Although the likelihood of achieving “rangzen” back in Tibet is becoming smaller and smaller, its cries are still echoed in Dharamshala as Tibetans-in-exile fight for their culture to preserve and survive.
Meaning: Buddhist; Buddhist “insider”
Nangpa on its own simply means ‘Buddhist’ and is also the name of a sacred Buddhist pilgrimage site. When discussing ‘Tibetans-in-exile’, calling someone a ‘Nangpa’ means that the speaker believes that they are truly ‘Tibetan’. Interestingly, this does not connote someone’s religious values, practices, or activities. Being Nangpa means someone who is free of Chinese influence and who speaks Central or Standard Tibetan.
Meaning: Neither goat nor sheep
Pronunciation unavailable (colloquial term)
This Tibetan term is a metaphor for someone being a ‘hybrid’ and therefore not a real ‘nangpa’ and is used for newer arrivals from Tibet who have been exposed to Chinese language, modernity and influence. Such arrivals may be met with scepticism and suspicion, as shown in Yeh’s (2007) study, which followed Tenzin, who was raised in Tibet before migrating to America. His occasional refusal to be in group photos, combined with his time under perceived Chinese influence, led him to be viewed as a possible spy and dubbed a “ramalug”. An older Tibetan-in-exile felt that Tenzin could benefit from spending more time in ‘real’ Tibet. This perspective creates contradictions and complications for recent Tibetan migrants who have increasingly fled due to structural inequalities that place them at the bottom of society in Tibet.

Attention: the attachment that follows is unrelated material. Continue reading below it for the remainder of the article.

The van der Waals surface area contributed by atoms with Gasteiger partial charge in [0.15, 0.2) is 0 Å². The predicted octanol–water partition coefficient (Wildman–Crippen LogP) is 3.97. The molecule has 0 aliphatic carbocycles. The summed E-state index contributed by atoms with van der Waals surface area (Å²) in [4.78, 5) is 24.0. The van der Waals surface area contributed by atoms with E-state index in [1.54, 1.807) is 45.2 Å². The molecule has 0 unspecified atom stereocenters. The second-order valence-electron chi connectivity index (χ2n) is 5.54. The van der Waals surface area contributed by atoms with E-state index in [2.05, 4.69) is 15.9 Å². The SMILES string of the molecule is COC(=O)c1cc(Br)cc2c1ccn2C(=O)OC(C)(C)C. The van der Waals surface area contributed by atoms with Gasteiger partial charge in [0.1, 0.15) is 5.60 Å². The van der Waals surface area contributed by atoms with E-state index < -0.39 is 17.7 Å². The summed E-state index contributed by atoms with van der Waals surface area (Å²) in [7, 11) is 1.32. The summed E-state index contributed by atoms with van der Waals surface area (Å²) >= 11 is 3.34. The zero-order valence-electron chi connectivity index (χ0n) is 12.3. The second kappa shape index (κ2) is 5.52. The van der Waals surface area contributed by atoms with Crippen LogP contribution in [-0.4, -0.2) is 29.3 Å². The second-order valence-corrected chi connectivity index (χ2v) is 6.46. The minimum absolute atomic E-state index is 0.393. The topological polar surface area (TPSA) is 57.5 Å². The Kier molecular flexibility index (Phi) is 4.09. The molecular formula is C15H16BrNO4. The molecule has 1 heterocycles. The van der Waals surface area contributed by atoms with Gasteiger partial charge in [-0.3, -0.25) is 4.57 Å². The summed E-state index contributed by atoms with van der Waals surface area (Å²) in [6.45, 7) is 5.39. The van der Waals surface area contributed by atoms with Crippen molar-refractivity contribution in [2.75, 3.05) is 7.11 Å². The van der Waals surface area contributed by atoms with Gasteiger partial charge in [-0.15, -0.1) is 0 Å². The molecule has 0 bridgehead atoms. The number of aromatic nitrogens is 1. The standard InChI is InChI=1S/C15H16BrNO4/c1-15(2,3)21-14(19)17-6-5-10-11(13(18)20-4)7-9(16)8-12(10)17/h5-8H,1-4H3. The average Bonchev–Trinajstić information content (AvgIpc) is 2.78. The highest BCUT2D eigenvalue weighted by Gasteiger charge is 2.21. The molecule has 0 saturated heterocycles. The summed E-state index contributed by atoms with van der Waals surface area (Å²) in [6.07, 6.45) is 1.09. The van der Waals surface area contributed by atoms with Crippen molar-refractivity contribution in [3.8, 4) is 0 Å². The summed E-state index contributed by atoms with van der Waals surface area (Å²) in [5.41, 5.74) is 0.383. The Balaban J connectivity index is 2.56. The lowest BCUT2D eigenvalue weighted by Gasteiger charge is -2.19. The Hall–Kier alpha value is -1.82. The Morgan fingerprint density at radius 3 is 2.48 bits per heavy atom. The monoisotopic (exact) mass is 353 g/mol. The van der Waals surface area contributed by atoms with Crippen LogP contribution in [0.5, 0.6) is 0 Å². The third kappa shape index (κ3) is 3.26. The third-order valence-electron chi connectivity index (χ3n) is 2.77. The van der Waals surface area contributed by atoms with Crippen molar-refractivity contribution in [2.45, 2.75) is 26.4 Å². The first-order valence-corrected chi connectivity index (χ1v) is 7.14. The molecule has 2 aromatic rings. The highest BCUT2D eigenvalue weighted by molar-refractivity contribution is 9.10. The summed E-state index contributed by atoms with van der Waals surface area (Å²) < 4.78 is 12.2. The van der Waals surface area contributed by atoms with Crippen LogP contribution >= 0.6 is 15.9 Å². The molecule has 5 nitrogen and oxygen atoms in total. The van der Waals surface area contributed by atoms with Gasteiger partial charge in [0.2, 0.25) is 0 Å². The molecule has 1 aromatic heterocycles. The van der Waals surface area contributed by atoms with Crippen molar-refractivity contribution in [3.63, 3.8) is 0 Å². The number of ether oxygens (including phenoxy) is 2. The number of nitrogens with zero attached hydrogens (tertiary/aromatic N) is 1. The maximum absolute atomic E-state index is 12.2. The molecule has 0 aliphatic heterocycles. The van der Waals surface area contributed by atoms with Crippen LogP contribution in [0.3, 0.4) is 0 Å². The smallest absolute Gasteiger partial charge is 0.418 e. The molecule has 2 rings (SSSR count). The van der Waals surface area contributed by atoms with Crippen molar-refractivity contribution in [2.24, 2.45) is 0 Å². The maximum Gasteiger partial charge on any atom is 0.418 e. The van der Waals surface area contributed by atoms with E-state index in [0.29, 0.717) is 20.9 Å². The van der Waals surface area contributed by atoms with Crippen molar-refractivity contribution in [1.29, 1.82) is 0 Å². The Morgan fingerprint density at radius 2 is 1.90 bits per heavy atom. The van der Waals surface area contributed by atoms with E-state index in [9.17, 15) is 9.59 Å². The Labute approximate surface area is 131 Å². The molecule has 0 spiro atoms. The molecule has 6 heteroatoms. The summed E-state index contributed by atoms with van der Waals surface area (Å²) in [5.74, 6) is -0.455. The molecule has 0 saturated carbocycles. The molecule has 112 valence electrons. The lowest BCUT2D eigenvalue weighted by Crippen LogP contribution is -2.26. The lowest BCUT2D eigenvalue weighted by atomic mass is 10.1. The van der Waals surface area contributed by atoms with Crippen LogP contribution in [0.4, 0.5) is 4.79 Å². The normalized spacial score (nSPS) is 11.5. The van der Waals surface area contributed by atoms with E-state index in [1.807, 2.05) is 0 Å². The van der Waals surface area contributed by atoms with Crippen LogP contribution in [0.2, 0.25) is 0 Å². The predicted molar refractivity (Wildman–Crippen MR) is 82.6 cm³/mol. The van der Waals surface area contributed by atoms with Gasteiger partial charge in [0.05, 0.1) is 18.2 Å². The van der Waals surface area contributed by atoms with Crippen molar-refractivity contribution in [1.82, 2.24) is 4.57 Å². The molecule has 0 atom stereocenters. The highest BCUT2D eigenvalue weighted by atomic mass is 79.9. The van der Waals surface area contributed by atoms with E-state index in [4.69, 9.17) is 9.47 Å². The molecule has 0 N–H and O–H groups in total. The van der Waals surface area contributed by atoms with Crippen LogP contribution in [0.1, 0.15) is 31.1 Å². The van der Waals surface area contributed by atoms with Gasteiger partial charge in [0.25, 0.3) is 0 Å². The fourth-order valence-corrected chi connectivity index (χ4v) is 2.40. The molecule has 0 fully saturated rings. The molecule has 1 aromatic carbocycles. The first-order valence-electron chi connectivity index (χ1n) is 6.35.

The discriminatory treatment of recent arrivals into Dharamshala is reflected in educational policies. The Basic Educational Policy for Tibetans was last updated in 2006, and in 2017 Tibetan researcher Nawang Phuntsog reported that textbooks had not been updated for over a decade. If Tibet itself had free and open communication, this might be less of an issue because there would be other sources for updating recent history and events in Tibet. However, it is increasingly difficult to leave Tibet, with one blogger noting “Getting a passport is harder for a Tibetan than getting into heaven”. Parents send their children to the Tibetan Children’s Village in Dharamshala without knowing when they will next see them. Strict censorship also means that there aren’t the real-time digital communication chains that can be found in other diasporas and migrant communities. The educational policy calls for empowering students to “uphold their ancestral cultural heritage”. But lived experiences and understandings of modern Tibet, or Tibet under Chinese rule, have been excluded from the curriculum, and therefore its students may be too.